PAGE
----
In the pulmonary circulation, a decrease in oxygen tension results in the development of hypoxic pulmonary vasoconstriction (HPV), although the exact mechanism by which HPV occurs remains unclear. Evidence gathered from many laboratories suggests that while pulmonary arterial smooth muscle cells (PASMCs) can sense and respond to changes in oxygen tension, full expression of HPV requires modulating influences from the endothelium. In this review, we propose a model of HPV, based on recent studies from our laboratory, in which endothelin-1 (ET-1), a vasoactive peptide released from the endothelium, plays a central role and discuss how this model may be involved in the long-term adaptation to hypoxia.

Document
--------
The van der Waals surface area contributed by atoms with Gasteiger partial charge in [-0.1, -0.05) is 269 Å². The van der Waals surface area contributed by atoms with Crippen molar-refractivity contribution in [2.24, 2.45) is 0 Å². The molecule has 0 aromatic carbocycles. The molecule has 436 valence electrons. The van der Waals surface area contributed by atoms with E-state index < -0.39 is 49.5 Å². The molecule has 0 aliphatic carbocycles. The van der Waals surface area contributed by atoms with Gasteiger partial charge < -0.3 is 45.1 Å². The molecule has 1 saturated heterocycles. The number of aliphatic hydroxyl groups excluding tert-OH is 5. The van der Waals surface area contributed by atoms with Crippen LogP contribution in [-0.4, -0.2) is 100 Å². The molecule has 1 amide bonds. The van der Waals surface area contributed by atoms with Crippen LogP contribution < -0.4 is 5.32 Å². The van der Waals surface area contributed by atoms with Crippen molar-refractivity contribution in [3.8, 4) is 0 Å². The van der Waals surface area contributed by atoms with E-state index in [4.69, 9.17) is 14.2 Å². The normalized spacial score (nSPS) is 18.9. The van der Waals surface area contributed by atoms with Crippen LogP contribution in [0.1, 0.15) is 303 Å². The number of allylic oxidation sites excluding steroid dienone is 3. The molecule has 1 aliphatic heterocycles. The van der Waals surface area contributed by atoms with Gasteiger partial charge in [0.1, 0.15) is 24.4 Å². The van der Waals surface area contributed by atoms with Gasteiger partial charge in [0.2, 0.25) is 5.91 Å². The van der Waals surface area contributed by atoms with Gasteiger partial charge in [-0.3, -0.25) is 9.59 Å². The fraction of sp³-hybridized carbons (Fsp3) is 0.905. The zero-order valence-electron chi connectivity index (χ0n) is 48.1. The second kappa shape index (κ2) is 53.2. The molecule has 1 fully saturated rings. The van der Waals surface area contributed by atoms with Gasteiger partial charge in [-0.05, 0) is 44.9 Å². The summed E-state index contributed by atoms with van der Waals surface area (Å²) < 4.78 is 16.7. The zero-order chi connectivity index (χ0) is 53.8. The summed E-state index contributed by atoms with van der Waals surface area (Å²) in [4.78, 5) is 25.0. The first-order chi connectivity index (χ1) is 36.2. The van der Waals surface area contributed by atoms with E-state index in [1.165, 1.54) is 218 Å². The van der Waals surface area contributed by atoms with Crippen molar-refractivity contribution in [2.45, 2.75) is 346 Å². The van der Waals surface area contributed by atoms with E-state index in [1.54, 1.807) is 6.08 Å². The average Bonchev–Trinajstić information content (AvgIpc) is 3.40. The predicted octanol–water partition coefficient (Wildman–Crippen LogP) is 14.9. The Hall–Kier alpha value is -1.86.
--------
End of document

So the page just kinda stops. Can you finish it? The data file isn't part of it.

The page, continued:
- Endothelium, pulmonary, endothelin-1
- Hypoxia, pulmonary vasoconstriction, long-term adaptation
- Modulators, endothelin
- Pulmonary circulation, hypoxic vasoconstriction
- Smooth muscle, pulmonary vessels
ASJC Scopus subject areas
- Pulmonary and Respiratory Medicine